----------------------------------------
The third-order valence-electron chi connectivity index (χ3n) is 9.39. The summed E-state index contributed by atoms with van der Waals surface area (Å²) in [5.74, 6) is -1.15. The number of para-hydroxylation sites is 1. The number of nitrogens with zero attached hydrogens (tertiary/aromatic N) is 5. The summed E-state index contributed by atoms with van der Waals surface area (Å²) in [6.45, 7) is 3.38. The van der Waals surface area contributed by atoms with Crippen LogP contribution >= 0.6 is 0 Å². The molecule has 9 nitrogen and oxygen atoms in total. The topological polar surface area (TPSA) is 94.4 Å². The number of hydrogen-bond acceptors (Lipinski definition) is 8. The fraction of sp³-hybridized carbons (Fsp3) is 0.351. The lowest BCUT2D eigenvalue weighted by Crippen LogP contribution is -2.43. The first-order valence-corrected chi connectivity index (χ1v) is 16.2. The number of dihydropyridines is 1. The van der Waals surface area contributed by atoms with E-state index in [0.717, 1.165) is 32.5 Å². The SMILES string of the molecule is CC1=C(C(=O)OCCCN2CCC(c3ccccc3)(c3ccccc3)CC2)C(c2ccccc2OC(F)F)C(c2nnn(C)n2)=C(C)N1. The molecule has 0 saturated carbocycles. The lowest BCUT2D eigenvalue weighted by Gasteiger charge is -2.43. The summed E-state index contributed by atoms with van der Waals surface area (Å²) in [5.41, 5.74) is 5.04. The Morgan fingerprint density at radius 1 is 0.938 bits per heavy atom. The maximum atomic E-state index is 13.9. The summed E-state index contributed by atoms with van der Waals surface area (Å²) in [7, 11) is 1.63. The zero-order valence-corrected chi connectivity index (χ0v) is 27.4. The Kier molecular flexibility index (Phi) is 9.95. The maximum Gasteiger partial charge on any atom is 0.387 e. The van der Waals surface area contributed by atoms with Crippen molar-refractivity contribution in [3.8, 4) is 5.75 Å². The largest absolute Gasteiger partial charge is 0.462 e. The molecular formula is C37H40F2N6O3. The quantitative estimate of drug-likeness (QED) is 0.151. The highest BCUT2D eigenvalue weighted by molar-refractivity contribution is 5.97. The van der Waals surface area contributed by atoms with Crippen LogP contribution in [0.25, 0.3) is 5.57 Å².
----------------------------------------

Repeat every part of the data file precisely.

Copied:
The third-order valence-electron chi connectivity index (χ3n) is 9.39. The summed E-state index contributed by atoms with van der Waals surface area (Å²) in [5.74, 6) is -1.15. The number of para-hydroxylation sites is 1. The number of nitrogens with zero attached hydrogens (tertiary/aromatic N) is 5. The summed E-state index contributed by atoms with van der Waals surface area (Å²) in [6.45, 7) is 3.38. The van der Waals surface area contributed by atoms with Crippen LogP contribution >= 0.6 is 0 Å². The molecule has 9 nitrogen and oxygen atoms in total. The topological polar surface area (TPSA) is 94.4 Å². The number of hydrogen-bond acceptors (Lipinski definition) is 8. The fraction of sp³-hybridized carbons (Fsp3) is 0.351. The lowest BCUT2D eigenvalue weighted by Crippen LogP contribution is -2.43. The first-order valence-corrected chi connectivity index (χ1v) is 16.2. The number of dihydropyridines is 1. The van der Waals surface area contributed by atoms with E-state index in [0.717, 1.165) is 32.5 Å². The SMILES string of the molecule is CC1=C(C(=O)OCCCN2CCC(c3ccccc3)(c3ccccc3)CC2)C(c2ccccc2OC(F)F)C(c2nnn(C)n2)=C(C)N1. The molecule has 0 saturated carbocycles. The lowest BCUT2D eigenvalue weighted by Gasteiger charge is -2.43. The summed E-state index contributed by atoms with van der Waals surface area (Å²) in [5.41, 5.74) is 5.04. The Morgan fingerprint density at radius 1 is 0.938 bits per heavy atom. The maximum atomic E-state index is 13.9. The summed E-state index contributed by atoms with van der Waals surface area (Å²) in [7, 11) is 1.63. The zero-order valence-corrected chi connectivity index (χ0v) is 27.4. The Kier molecular flexibility index (Phi) is 9.95. The maximum Gasteiger partial charge on any atom is 0.387 e. The van der Waals surface area contributed by atoms with Crippen molar-refractivity contribution in [3.8, 4) is 5.75 Å². The largest absolute Gasteiger partial charge is 0.462 e. The molecular formula is C37H40F2N6O3. The quantitative estimate of drug-likeness (QED) is 0.151. The highest BCUT2D eigenvalue weighted by molar-refractivity contribution is 5.97. The van der Waals surface area contributed by atoms with Crippen LogP contribution in [0.25, 0.3) is 5.57 Å².